While warmer and wetter weather might not kill the virus, new preliminary research suggests such conditions could hamper the ability of the virus to infect people. According to Business Insider, a fast-growing business site with deep financial, media, tech, and other industry verticals, the findings suggest that for each degree in temperature increase and each percent humidity increase, the contagiousness of the disease caused by the coronavirus decreases. "It indicates that the arrival of summer and rainy season in the Northern Hemisphere can effectively reduce the transmission of the COVID-19," the authors wrote.
The experts used R0, which refers to the average number of people that one sick person goes on to infect among a group that has no immunity to the virus, to predict how far and how fast a disease will spread. They found out that the coronavirus' R0 value decreased by 0.04 and 0.02, respectively, for every 1.8-degree Fahrenheit increase in temperature and a 1% increase in relative humidity. Thus, if the virus has an R0 value of 2, an 18-degree Fahrenheit increase would drop the R0 value to 1.6 - a 20% decrease.
According to The New York Times, an American newspaper based in New York City with worldwide influence and readership, the researchers discovered that most coronavirus transmissions had occurred in regions with low temperatures, between 37.4 and 62.6 degrees Fahrenheit. On the other hand, regions with average temperatures above 64.4 degrees Fahrenheit account for fewer than 6% of global cases so far.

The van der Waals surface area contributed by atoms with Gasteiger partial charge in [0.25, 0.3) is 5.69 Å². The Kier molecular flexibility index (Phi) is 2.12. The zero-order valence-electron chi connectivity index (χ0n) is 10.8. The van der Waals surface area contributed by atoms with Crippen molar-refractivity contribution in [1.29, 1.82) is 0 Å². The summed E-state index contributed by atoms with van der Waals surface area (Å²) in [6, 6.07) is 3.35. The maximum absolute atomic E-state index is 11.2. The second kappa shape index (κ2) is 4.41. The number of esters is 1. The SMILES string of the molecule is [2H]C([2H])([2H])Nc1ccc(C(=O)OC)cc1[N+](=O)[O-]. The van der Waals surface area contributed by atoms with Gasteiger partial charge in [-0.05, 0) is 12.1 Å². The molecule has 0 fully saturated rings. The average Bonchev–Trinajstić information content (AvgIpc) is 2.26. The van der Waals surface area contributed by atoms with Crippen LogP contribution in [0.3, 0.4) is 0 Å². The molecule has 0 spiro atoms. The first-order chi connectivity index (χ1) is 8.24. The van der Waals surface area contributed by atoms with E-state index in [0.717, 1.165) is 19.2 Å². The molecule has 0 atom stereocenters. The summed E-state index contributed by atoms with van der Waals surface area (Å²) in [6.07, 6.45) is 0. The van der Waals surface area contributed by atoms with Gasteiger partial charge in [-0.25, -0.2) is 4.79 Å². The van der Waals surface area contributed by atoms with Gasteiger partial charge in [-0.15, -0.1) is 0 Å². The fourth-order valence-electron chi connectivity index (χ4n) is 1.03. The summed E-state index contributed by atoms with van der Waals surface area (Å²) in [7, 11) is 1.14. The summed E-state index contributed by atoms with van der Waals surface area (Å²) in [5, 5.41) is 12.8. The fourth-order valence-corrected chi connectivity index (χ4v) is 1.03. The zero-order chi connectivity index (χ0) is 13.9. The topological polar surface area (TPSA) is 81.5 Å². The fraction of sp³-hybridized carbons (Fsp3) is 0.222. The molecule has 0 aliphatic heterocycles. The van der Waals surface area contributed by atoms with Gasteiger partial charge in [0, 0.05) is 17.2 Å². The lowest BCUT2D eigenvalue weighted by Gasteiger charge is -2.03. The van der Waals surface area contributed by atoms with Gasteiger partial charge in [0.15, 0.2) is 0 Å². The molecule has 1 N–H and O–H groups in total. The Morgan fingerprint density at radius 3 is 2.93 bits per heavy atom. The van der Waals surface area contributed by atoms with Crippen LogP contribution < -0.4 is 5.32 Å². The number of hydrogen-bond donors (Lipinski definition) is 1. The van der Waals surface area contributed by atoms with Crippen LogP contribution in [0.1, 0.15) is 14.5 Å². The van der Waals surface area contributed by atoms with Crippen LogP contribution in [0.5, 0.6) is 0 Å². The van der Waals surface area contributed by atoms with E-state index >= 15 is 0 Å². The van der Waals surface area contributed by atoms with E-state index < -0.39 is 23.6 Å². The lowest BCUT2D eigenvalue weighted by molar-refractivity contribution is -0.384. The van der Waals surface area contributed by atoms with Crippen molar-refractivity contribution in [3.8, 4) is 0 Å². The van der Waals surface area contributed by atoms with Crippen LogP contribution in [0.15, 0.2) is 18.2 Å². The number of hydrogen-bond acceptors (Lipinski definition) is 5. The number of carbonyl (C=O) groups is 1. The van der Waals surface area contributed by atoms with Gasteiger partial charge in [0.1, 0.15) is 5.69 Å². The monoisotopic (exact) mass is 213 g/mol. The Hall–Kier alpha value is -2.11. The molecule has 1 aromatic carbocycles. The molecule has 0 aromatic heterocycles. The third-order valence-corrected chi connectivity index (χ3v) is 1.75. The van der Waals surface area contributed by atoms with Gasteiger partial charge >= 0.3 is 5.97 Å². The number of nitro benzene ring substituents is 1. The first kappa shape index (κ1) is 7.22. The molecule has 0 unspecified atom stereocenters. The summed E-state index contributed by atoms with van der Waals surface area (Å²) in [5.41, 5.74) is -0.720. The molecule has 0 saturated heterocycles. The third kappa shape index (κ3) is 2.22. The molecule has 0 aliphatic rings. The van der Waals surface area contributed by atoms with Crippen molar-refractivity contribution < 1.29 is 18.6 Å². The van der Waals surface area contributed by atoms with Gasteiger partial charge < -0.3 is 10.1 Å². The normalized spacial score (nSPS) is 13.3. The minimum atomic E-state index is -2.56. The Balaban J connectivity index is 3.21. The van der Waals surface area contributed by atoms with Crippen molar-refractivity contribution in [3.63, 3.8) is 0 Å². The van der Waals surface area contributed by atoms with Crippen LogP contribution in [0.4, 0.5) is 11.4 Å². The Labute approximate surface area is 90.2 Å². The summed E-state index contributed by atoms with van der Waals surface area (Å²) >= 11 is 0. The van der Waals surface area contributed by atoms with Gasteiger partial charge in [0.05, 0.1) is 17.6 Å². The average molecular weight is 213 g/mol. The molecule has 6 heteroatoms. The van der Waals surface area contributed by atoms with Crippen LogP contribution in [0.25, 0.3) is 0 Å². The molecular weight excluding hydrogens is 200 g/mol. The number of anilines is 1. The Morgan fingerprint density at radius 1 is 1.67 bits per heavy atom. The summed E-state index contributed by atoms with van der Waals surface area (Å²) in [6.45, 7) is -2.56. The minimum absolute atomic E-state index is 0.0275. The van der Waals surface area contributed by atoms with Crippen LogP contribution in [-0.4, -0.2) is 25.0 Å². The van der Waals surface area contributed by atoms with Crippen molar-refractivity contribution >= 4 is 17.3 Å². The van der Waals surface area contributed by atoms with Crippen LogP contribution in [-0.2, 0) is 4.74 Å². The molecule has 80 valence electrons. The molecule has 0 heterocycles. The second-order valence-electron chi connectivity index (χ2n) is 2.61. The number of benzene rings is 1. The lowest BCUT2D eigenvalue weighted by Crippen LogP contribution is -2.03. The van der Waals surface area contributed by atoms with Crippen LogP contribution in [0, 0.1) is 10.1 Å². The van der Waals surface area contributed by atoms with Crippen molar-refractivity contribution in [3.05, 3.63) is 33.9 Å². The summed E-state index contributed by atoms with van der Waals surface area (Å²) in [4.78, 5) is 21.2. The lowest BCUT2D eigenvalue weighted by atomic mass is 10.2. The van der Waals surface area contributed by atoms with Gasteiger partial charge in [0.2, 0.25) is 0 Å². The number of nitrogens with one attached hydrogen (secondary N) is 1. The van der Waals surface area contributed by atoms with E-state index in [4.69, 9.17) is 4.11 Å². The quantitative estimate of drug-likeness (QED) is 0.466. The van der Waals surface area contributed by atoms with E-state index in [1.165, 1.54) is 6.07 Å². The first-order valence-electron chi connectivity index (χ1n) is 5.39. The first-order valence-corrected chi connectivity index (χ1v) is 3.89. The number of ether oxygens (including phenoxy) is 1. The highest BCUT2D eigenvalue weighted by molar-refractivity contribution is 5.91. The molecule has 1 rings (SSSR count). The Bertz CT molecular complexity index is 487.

“Wherever the temperatures were colder, the number of the cases started increasing quickly. You see this in Europe, even though the health care there is among the world’s best,” co-author Qasim Bukhari, a computational scientist at MIT, said.
Why the Warmer Months May Not Help
Unfortunately, there’s still a possibility that warmer weather may not impact infection rates. Since none of the recent studies have been peer-reviewed by other scientists, Bukhari acknowledged that factors such as social distancing measures, travel restrictions, variations in the availability of tests and hospital burdens might have affected the number of cases in different countries.
According to EcoWatch, a leading environmental news site engaging millions of concerned individuals every month, countries with warmer temperatures such as Argentina, Brazil, and Australia are still seeing their share of confirmed cases during their summer. They also reported increasing rates of infection. "The short answer is that while we may expect modest declines in the contagiousness of SARS-CoV-2 in warmer, wetter weather and perhaps with the closing of schools in temperate regions of the Northern Hemisphere, it is not reasonable to expect these declines alone to slow transmission enough to make a big dent," Marc Lipsitch, professor of epidemiology and director at the Center for Communicable Disease, said.
Instead of relying on warmer weather to expect the declines of coronavirus transmission rates, Dr. Matthew Ferrari, Associate Professor of Biology at Penn State Center for Infectious Disease Dynamics, stated that physical distancing, hygiene, testing, and reinforcing health systems are the only measures anyone can take. "If we, or any country, put the testing and health infrastructure in place to respond, then hopefully the need for severe physical distancing, and the associated social and economic costs, won’t be as dire,” he said.